I might be stepping into a pile of clichés, but the first thing the legal minds see, when social media is concerned, is risks. And please don’t be offended when I say: that is their job.

There are little regulations concerning social media as such but it does raise questions in the areas of e.g. personal data protection, employee loyalty and unfair business practices. But what are the potential benefits of social media? Legally speaking. Here are some thoughts about how social media can help or at least support companies to proactively fulfill legal and regulatory requirements and principles.

Active communication on social media can support requirements concerning disclosure and corporate governance.



The Securities Market Act, Finnish Corporate Governance Code and Rules of Nasdaq OMX set out certain transparency frameworks that publicly listed companies are to follow, and that most bigger unlisted companies aim to follow. Social media can – along with traditional homepage and press release publishing - be used to explain eg governance in the company, major R&D breakthroughs or large deals. A CEO explaining reasoning and shareholder benefits behind a company restructuring on a short video gives the shareholder or potential investor a sense of personal connection to the company and the people up in the corporate ladder.

Businesses see social media as a threat in terms of corporate social responsibility (“CSR”), since it can easily be used against them to spread critical material of wrongdoings very very rapidly to wider masses. It’s true, especially ominous news have a tendency to spread like fire. However, the only way to tackle that is to be proactively open. If something is bound to come out, it might be wiser to admit it openly before the material hits the fan. Social media can be an informal channel to take the cat out of the bag and control the damage with own undistorted truth.

Also, if there is something your company is doing beyond right, then shout it out. Be the one that publicly sets the higher bar in your industry. If your business takes extra efforts to protect the squirrels on the block, maximizes work safety, fights for human rights or engages in some other good thing for the society then share it!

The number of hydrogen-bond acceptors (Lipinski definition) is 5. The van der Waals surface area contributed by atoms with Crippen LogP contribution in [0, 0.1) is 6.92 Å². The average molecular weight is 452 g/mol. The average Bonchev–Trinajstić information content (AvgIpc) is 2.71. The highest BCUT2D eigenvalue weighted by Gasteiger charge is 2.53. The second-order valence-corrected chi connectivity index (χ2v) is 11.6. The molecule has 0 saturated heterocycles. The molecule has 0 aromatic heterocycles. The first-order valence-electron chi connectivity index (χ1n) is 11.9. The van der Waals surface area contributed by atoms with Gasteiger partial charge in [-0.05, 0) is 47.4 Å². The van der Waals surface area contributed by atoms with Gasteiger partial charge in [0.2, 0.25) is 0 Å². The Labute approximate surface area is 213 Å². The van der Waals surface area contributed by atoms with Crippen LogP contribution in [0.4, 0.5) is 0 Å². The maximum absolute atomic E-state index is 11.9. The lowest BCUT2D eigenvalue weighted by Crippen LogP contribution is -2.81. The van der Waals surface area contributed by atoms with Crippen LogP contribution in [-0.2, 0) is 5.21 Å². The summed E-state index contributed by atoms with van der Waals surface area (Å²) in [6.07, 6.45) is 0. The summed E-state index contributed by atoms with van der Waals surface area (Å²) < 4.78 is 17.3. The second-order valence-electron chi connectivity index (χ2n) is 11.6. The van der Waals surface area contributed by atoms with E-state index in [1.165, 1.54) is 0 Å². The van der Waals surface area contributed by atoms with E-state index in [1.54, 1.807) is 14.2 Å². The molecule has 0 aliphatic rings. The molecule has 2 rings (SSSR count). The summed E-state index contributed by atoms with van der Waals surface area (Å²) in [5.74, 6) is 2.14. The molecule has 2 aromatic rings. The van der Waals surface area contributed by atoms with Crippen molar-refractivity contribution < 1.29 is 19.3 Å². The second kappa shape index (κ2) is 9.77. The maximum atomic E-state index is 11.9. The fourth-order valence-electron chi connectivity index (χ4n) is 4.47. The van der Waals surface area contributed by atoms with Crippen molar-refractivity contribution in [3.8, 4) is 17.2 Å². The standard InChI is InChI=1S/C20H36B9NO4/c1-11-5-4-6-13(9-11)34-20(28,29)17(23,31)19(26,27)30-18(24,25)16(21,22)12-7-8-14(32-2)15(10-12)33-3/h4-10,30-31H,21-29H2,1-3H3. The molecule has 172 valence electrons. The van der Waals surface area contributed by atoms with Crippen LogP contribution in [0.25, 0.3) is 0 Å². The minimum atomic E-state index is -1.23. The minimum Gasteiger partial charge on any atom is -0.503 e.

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Image: The valuation of companies is increasingly built on social responsibility and other intangible factors.

Social media channels can help enhance consumer protection



For instance, Facebook and Twitter can be agile, real-time platforms where consumers can write questions, make complaints or ask for help in a more personal manner. Interaction online is a good way to show your customers that you care.

Furthermore, meeting requirements in the area of environmental laws, tax laws and the like can be facilitated by open communication with stakeholders, power players and officials. Cooperation and interaction usually beats confrontation.

Here’s a few examples of what social media and digital content can do to polish a company’s profile as a responsible legal subject in the society. The key is to be more transparent, step down from the remote “corporation” pedestal and do things better than the competitors. At the end of the day, the more frank and open a company is, the less its internal and external stakeholders have to question.